In the Santa Clara Community Garden last year there was discussion of an invasive worm species showing up in some garden plots (crazy jumping worms, read more below). We suggest that this year gardeners make an assessment of the worm populations in their growing areas. A lot of worms, generally, is good! Doing a worm survey would be a super-fun thing for kids of almost any age to help out with! Here’s how to do a worm survey:
Earthworms are classified by where they live in the soil layers. There are “litter dwelling worms” top-most in leaves and debris (called Epigeic), upper soil-dwelling (Endogeic), and deep burrowing earthworms (Anecic). It’s also important to try to distinguish between adult and juvenile worms.
This downloadable PDF describes the main worm types and how to perform a worm count in about an hour. Again, a great way for kids to get dirty!
And this PDF is a tally sheet to record your worm counts.
You might find this video helpful, too. It’s from the UK, but hey…
If you can, please take pictures of your collected worms to share with the assessment team. When you have finished your survey, email us (email@example.com) and we will collect the data from you. Also, anyone in Santa Clara or beyond is welcome to collect and submit a report. Just let us know where you’re from, and include contact information.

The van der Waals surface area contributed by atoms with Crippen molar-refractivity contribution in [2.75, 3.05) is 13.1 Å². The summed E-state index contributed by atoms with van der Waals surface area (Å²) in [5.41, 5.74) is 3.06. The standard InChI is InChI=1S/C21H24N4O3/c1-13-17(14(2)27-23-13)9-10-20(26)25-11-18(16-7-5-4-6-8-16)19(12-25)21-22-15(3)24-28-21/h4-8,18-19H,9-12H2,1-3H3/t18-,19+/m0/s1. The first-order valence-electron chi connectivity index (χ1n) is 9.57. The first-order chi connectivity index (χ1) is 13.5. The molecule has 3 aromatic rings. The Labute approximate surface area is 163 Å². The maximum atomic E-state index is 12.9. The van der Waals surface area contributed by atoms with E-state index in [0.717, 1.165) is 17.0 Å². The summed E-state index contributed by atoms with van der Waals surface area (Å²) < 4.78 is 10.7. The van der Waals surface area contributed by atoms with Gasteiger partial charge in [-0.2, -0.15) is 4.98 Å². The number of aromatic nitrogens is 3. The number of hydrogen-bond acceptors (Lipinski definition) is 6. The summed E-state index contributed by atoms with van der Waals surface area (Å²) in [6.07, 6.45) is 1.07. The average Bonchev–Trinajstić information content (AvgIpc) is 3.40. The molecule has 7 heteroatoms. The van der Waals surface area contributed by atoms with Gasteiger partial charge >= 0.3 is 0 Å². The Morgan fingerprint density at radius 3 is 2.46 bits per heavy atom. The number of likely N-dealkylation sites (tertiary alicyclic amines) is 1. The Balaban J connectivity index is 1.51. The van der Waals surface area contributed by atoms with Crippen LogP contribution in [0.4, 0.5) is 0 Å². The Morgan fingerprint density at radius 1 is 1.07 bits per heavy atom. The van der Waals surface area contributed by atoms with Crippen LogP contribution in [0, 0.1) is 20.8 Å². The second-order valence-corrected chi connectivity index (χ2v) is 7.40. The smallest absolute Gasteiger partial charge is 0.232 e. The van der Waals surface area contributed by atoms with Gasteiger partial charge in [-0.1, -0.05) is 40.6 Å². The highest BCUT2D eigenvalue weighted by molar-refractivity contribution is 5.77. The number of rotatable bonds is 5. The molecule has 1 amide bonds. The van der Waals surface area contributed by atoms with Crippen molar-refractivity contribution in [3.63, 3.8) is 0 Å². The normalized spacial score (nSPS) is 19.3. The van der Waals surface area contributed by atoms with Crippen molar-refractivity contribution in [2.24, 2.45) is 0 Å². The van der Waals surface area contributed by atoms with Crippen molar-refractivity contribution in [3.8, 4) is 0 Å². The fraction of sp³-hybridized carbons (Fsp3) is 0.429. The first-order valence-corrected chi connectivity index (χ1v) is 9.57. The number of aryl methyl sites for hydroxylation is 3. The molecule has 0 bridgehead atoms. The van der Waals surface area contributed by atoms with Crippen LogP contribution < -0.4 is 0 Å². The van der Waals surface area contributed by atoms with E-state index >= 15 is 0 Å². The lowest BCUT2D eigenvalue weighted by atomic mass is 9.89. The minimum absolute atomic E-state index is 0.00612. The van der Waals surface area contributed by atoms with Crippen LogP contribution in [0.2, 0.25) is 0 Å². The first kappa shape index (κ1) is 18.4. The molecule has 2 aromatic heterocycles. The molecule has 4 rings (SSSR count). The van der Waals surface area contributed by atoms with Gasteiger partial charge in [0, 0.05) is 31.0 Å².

Jumping worms, known also as Asian jumping worms, crazy worms, Alabama jumpers and snake worms, are invasive earthworms. Native to eastern Asia, they present challenges to homeowners, gardeners and forest managers. Jumping worms get their name from their behavior. When handled, they violently thrash, spring into the air and can even shed their tails to escape. They are more of a U.S. problem back east and in the midwest, but they are showing up here in Oregon, and even locally, in greater numbers.
This web page describes some ways to identify these troublemakers and the harm they can do. https://www.maine.gov/dacf/php/horticulture/crazyworms.shtml Don’t worry too much, but take lots of pictures so we can help identify your worms.
We definitely want to see lots of earthworms in our beds at the community garden, but we also want to determine if the crazy jumping worms are making an appearance. And besides, Citizen Science rocks!